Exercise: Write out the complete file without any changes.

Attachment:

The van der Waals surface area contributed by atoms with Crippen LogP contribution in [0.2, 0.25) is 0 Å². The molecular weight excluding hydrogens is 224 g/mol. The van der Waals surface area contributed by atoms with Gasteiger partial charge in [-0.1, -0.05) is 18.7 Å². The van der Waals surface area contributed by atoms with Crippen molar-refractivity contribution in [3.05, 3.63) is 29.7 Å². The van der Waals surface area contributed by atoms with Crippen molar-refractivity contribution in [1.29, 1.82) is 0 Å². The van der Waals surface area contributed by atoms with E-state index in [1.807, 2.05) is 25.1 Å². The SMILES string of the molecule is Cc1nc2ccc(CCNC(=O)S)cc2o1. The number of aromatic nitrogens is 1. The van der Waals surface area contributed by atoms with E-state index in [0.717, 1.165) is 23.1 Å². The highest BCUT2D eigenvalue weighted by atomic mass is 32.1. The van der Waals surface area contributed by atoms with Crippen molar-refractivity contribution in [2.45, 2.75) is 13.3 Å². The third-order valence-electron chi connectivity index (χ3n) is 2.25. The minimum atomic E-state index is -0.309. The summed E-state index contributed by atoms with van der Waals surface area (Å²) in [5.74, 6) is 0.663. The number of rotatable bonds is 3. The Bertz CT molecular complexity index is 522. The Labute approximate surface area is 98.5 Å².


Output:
The van der Waals surface area contributed by atoms with Crippen LogP contribution in [0.2, 0.25) is 0 Å². The molecular weight excluding hydrogens is 224 g/mol. The van der Waals surface area contributed by atoms with Gasteiger partial charge in [-0.1, -0.05) is 18.7 Å². The van der Waals surface area contributed by atoms with Crippen molar-refractivity contribution in [3.05, 3.63) is 29.7 Å². The van der Waals surface area contributed by atoms with Crippen molar-refractivity contribution in [1.29, 1.82) is 0 Å². The van der Waals surface area contributed by atoms with E-state index in [1.807, 2.05) is 25.1 Å². The SMILES string of the molecule is Cc1nc2ccc(CCNC(=O)S)cc2o1. The number of aromatic nitrogens is 1. The van der Waals surface area contributed by atoms with E-state index in [0.717, 1.165) is 23.1 Å². The highest BCUT2D eigenvalue weighted by atomic mass is 32.1. The van der Waals surface area contributed by atoms with Crippen molar-refractivity contribution in [2.45, 2.75) is 13.3 Å². The third-order valence-electron chi connectivity index (χ3n) is 2.25. The minimum atomic E-state index is -0.309. The summed E-state index contributed by atoms with van der Waals surface area (Å²) in [5.74, 6) is 0.663. The number of rotatable bonds is 3. The Bertz CT molecular complexity index is 522. The Labute approximate surface area is 98.5 Å².